His left eye is looking into the distance, sizing up his opponent. But his right eye is looking down at the viewer. This isn't possible of course, but again it's Mannerist symbolism. David is sizing up his opponent and at the same time he's telling his audience that this is their fight too.

The David has so much going on with it that entire careers have been made out of studying it. But why is this important? Well, it's important because art doesn't happen in a vacuum. No human endeavor does. All human progress is based on the work, thoughts and ideas of the generations before. Henry Moore's work exists because Auguste Rodin's work came before. Rodin's The Thinker drew its inspiration from Michelangelo. Michelangelo carved his David because Polykleitos carved his Doryphoros. Polykleitos drew inspiration from the Egyptians and Persians. And so it goes back to the very dawn of humanity when an early Homo sapiens looked at his hand and decided to draw it on the wall of a cave.

I say this stuff important because it helps me keep my life and my ideas in perspective. The life I lead and the thoughts I have (and the life you lead and thoughts you have) are the direct result of everyone who came before me. Nothing's original. Not my life, not my thoughts, not my likes and not my dislikes. 

So to sum it all up, does this look familiar?


This is an image of Hermes Kriophoros (the ram-bearer) from 500 BC.

Now where do you think this image below might have come from?

5 comments:

  1. Love the article! I've read articles about David but this brings a total new perspective to mind, regarding the orientation of the statue. The first time I saw David in Florence, I teared up. Walking past the unfinished blocks of marble with the figures struggling to escape, and then discovering David was a life moment.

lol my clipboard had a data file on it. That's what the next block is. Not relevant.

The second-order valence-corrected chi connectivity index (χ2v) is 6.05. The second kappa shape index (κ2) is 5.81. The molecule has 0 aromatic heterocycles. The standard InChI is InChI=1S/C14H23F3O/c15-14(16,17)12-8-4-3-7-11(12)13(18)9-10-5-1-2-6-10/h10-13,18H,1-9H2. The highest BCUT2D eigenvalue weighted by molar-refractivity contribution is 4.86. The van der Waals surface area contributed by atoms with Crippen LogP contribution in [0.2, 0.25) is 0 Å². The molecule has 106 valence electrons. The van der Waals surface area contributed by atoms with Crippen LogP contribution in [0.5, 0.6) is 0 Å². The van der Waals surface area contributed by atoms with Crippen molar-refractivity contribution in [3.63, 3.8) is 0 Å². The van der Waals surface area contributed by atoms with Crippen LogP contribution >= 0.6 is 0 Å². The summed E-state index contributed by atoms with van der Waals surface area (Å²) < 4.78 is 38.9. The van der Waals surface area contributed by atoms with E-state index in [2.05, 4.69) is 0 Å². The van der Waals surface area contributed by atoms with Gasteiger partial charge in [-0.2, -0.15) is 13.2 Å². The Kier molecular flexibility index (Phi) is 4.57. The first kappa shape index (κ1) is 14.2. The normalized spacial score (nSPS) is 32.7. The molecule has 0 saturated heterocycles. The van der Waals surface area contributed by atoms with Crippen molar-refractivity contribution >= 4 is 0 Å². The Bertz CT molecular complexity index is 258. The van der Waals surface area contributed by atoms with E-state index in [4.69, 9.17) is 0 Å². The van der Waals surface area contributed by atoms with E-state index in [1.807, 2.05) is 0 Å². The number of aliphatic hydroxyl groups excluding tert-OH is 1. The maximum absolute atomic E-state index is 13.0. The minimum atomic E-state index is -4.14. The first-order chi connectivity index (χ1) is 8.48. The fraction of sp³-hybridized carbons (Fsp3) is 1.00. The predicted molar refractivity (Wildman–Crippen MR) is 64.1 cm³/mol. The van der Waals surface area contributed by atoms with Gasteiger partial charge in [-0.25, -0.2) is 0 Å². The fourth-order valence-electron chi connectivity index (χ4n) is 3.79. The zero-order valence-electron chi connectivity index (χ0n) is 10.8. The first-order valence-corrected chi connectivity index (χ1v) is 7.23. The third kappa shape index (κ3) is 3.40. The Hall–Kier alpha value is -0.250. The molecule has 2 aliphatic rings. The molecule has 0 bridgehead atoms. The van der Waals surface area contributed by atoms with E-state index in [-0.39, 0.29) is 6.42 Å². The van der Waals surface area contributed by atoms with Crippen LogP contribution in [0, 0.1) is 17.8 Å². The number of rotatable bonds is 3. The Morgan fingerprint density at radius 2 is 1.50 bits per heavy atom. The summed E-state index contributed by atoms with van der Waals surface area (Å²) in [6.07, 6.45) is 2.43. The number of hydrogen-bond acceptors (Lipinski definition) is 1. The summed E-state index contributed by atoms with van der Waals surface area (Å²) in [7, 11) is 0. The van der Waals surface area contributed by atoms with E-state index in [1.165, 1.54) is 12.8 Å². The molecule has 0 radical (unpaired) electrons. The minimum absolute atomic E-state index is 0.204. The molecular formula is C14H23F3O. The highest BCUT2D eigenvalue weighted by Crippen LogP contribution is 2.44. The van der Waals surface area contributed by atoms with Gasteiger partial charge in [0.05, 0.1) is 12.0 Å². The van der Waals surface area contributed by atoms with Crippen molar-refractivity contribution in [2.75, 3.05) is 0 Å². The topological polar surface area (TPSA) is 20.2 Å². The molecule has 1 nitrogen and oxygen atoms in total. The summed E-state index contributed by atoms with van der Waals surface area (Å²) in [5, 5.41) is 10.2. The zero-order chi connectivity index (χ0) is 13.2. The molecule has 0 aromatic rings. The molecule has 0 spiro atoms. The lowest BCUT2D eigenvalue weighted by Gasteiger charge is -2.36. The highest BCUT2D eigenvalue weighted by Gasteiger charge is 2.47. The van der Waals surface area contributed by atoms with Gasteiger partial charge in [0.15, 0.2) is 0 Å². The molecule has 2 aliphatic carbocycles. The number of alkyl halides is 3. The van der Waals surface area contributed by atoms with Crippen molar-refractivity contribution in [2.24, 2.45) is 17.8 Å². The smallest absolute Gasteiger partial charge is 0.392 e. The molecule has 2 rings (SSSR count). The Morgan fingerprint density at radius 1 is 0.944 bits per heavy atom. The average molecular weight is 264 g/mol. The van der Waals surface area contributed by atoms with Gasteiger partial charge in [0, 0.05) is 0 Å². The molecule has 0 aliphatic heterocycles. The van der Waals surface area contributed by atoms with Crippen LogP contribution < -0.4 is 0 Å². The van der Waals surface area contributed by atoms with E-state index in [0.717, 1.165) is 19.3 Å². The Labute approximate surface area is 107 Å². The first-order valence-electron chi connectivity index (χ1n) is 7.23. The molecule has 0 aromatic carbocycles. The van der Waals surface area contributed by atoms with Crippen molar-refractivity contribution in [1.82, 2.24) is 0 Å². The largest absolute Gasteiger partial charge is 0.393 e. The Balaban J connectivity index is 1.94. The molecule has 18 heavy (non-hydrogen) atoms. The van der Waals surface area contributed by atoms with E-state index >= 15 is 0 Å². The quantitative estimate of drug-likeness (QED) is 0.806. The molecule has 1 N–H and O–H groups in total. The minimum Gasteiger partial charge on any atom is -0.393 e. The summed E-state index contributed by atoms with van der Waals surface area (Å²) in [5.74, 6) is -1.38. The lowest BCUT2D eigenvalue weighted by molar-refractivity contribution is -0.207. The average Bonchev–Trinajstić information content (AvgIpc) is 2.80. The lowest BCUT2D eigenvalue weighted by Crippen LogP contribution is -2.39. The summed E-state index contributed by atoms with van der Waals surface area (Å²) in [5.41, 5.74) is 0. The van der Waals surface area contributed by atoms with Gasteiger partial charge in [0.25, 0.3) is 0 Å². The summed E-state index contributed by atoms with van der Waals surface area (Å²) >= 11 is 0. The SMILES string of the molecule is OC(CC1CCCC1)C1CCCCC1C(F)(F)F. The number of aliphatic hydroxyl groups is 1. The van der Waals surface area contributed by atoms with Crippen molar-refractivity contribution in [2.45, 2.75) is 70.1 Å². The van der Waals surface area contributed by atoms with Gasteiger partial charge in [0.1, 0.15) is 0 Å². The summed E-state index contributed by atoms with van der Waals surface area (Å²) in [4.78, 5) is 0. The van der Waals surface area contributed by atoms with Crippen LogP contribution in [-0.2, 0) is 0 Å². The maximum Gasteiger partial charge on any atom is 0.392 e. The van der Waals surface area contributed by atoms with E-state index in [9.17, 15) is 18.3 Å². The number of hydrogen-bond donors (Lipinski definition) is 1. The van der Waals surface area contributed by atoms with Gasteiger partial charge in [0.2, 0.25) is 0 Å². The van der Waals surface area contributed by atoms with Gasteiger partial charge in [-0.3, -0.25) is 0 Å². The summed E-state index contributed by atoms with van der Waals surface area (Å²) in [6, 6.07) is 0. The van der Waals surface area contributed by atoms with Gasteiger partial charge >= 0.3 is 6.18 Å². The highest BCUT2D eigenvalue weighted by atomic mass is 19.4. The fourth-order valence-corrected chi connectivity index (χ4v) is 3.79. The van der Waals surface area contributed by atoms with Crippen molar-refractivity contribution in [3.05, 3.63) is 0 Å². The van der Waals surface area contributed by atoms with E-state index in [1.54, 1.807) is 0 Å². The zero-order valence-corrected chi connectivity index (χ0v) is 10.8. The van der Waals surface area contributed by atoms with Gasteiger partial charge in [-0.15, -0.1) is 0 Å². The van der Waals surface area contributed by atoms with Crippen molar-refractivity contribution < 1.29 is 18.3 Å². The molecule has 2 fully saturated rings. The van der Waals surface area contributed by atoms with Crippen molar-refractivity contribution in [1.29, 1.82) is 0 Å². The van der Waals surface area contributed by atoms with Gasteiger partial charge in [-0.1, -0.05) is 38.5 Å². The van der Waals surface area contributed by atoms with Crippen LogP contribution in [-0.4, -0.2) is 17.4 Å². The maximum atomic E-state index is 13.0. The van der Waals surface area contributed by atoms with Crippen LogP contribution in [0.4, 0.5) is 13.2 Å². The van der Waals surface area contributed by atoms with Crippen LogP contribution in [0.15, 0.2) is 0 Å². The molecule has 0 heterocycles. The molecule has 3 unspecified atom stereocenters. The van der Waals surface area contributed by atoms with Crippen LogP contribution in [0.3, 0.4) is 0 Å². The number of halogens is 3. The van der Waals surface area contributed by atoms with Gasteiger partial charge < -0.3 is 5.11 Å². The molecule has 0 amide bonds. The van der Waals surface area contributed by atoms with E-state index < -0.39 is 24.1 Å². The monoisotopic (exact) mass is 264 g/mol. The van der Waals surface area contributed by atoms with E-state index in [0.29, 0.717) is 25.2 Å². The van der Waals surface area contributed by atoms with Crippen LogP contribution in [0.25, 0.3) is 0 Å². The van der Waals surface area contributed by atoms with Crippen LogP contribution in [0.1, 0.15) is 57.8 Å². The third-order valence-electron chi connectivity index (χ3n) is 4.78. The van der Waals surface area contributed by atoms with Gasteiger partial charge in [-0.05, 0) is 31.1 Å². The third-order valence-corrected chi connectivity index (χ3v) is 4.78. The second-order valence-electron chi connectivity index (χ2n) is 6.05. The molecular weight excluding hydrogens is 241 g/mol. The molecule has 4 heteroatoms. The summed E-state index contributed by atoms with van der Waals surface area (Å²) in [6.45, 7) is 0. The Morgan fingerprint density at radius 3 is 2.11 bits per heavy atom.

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  2. Thanks Catherine and welcome to Kitchen and Residential Design. I had a similar experience in front of Michelangelo's Pieta in Rome. I walked into St. Peter's, looked to the right and there it was. Just a statue in a niche, in the same space I've seen countless statues my whole life. But only it wasn't any statue, it's the frickin' Pieta! When I saw that Michelangelo had inscribed the sash slung across Mary's torso I lost it. Michelangelus Bonarotus Florentinus, Faciabat. "Michelangelo Buonarroti, Florentine, Made It." There was something about that inscription that reached across the centuries and throttled me but good. I was struck by the similarity between Michelangelo's inscription on the Pieta and the inscription Hadrian placed on the Pantheon --M. Agrippa L. F. Costertium, Fecit. "Marcus Agrippa, son of Lucius, having been made Consul three times, made it."

    That kind of stuff makes my head feel like it's going to explode.

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  3. Don't be ridiculous, Paul. That's like claiming that pictures of people holding reins comes from the Charioteer of Delphi, not that various artist used images of people holding reins to show charioteers because---wait for it--that's what charioteers did.

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  4. (The most interesting thing to me as how much better the original of David was than the copy stuck in the square to replace it, BTW. They should have something like the same sense of presence. They don't.)

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  5. It's not at all ridiculous. Charioteers holding reins doesn't carry religious symbolism. The Hermes Kriophoros is a symbolic work and it carries the same message as images of Christ the shepard. Virtually all contemporary religious symbolism is based on an earlier symbol. It's impossible to look back at ancient works of religious art and not see that.

    Rather than seeing such similarities as a threat to currently held dogma, such phenomena offer a unique chance to look back and see who's shoulders people today are standing on.

    There were 12 primary gods in the Roman Pantheon and that there are said to be 12 apostles is no coincidence.